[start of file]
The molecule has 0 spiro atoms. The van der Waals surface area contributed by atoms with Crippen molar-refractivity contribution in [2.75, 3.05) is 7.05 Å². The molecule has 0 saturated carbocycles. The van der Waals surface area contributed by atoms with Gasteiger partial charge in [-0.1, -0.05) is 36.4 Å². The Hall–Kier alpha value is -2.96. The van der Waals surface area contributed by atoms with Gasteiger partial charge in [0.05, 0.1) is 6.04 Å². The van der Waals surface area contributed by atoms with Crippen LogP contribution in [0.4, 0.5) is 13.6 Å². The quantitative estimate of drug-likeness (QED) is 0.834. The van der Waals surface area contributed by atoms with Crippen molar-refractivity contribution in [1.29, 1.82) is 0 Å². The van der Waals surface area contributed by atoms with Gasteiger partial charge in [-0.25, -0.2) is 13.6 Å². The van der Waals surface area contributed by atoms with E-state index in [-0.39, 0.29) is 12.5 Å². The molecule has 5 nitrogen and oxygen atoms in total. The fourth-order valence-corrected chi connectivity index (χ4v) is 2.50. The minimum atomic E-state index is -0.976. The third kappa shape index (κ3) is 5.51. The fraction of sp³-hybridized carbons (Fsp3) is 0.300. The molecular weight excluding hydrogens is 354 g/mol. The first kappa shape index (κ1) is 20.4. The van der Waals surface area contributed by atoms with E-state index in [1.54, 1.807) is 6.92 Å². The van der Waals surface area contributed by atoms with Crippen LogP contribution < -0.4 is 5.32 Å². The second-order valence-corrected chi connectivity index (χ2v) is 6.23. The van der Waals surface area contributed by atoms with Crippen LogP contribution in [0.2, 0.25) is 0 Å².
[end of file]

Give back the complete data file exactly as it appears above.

The molecule has 0 spiro atoms. The van der Waals surface area contributed by atoms with Crippen molar-refractivity contribution in [2.75, 3.05) is 7.05 Å². The molecule has 0 saturated carbocycles. The van der Waals surface area contributed by atoms with Gasteiger partial charge in [-0.1, -0.05) is 36.4 Å². The Hall–Kier alpha value is -2.96. The van der Waals surface area contributed by atoms with Gasteiger partial charge in [0.05, 0.1) is 6.04 Å². The van der Waals surface area contributed by atoms with Crippen LogP contribution in [0.4, 0.5) is 13.6 Å². The quantitative estimate of drug-likeness (QED) is 0.834. The van der Waals surface area contributed by atoms with Crippen molar-refractivity contribution in [1.29, 1.82) is 0 Å². The van der Waals surface area contributed by atoms with Gasteiger partial charge in [-0.25, -0.2) is 13.6 Å². The van der Waals surface area contributed by atoms with E-state index in [-0.39, 0.29) is 12.5 Å². The molecule has 5 nitrogen and oxygen atoms in total. The fourth-order valence-corrected chi connectivity index (χ4v) is 2.50. The minimum atomic E-state index is -0.976. The third kappa shape index (κ3) is 5.51. The fraction of sp³-hybridized carbons (Fsp3) is 0.300. The molecular weight excluding hydrogens is 354 g/mol. The first kappa shape index (κ1) is 20.4. The van der Waals surface area contributed by atoms with E-state index in [1.54, 1.807) is 6.92 Å². The van der Waals surface area contributed by atoms with Crippen LogP contribution < -0.4 is 5.32 Å². The second-order valence-corrected chi connectivity index (χ2v) is 6.23. The van der Waals surface area contributed by atoms with Crippen LogP contribution in [0.2, 0.25) is 0 Å².